Automation and AI tech changing the way the world moves
It all started with the invention of the wheel in the 4th millennium BC – human ingenuity transformed the way we move around our world and transport our goods. It was a watershed moment that enabled a revolution in human progress spanning construction, farming and migration. Today, we are on the cusp of another watershed moment in transport, propelled by the convergence of emerging digital technologies – and the maturing of the infrastructural services and skills to master them.
How we move around the world and transport our goods is ever more critical today, for people and planet. According to the UN, nearly 70% of the world’s population will live in cities by 2050. This makes the performance of modern networks to support connectivity as we move through these environments even more critical – particularly as we look for greater efficiencies, sustainability and intelligence across transport networks and supply chains.
But today’s progress faces evolving challenges. Exacerbated by the pandemic, global conflicts and just-in-time resourcing, the supply chain crisis continues on – and is expected to linger well into next year. Meanwhile, citizens and governments are prepping for the rise of autonomous vehicles, as businesses adapt to the new normal and its implications for demand of increasingly intelligent transport networks. It is clear that digital technologies are poised to not only have their day in the transport industry, but to save the day with smart solutions. But it’s not necessarily going to be an easy drive.
Connected cars, virtual assistants and autonomous tech to dominate future of auto industry
The technologies that propel the quest forwards towards autonomous vehicles are progressing through the Gartner Hype Cycle, with some far closer to the slope of enlightenment than others. The transformational technologies with near-term maturity include connected car platforms, virtual assistants and embedded SIM (eSIM). The majority of high-benefit technologies, including 5G, automotive real-time data and over-the-air software updates will also mature in usage over the next five years. Longer term, electric vehicle technologies and autonomous vehicle technologies will dominate the transformation of the auto industry, according to Gartner.
The pace of transformation might feel sluggish for those in the front seat – but it is fast and furious compared to pre-digital industrial revolutions. It's estimated that by 2025, when 100% of all new vehicles to market will be connected, there will be more than 400 million connected passenger vehicles alone. But it’s not only consumers who will benefit from slicker connected transport systems.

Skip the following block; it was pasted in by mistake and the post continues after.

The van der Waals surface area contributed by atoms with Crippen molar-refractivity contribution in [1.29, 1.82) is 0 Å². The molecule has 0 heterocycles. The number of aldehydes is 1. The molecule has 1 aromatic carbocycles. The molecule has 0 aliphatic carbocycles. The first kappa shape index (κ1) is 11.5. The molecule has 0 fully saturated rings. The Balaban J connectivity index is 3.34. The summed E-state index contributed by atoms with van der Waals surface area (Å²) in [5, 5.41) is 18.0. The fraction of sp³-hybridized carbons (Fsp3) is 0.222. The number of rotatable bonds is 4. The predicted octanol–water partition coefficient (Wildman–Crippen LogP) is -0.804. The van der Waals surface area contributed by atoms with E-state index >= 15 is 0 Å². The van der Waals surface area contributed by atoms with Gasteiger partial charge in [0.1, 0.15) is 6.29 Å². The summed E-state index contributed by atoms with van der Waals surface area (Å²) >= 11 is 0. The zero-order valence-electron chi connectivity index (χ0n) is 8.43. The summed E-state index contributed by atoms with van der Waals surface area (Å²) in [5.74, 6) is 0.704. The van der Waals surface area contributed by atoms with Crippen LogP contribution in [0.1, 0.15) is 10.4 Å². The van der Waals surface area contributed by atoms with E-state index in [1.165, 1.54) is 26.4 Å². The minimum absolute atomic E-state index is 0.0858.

The logistics industry will be a major beneficiary of our quest towards greater automation within the transport industry, going some way to ease supply chain bottlenecks. From the automated cranes and robotic machinery already functioning in ports and warehouses, to automated delivery vehicles like the Autonomous Vehicle trucks trialled recently in the US – the progress we are seeing will transform future supply chains and solve current sore points like driver shortages and efficiency challenges.
The bottom line is that more connected cars require connected vehicle ecosystems in smart cities to facilitate the shift – with well-crafted edge infrastructures set up to absorb the data deluge. Governments are already working to build the necessary ecosystems and prepare citizens for the changes ahead. In the UK for example, the first autonomous bus scheme is rolling out and the government has just updated the highway code in preparation for autonomous vehicles. It is the back-end data infrastructure that forms the foundations for these technologies – with autonomous vehicles producing 300TB a year, optimised data management is mission critical.
Investing in resilient, cyber secure and agile cloud computing strategies, that utilise powerful compute and ignite real-time analysis and decision making from edge devices is absolutely crucial. It’s critical now, not tomorrow. We are already driving partially automated, intelligent cars – but they are about to get smarter. Building networks and ecosystems that can handle this data – as much as 40 terabytes of data an hour from cameras, radar, and other sensors from driverless cars – will determine the success, the safety, and the experience of autonomous driving.
Partnering with trusted technology specialists, to build and manage these infrastructures is the final piece of the puzzle. It will ensure that the full ecosystem is finely tuned, prepared for a symphony of data. Germany recently approved its first level-3 autonomous vehicle, while highway codes are being adapted across the continent in preparation for a new era of travel and logistics. Staying ahead of the curve is possible now, if we lay the groundwork together we can truly move the world.
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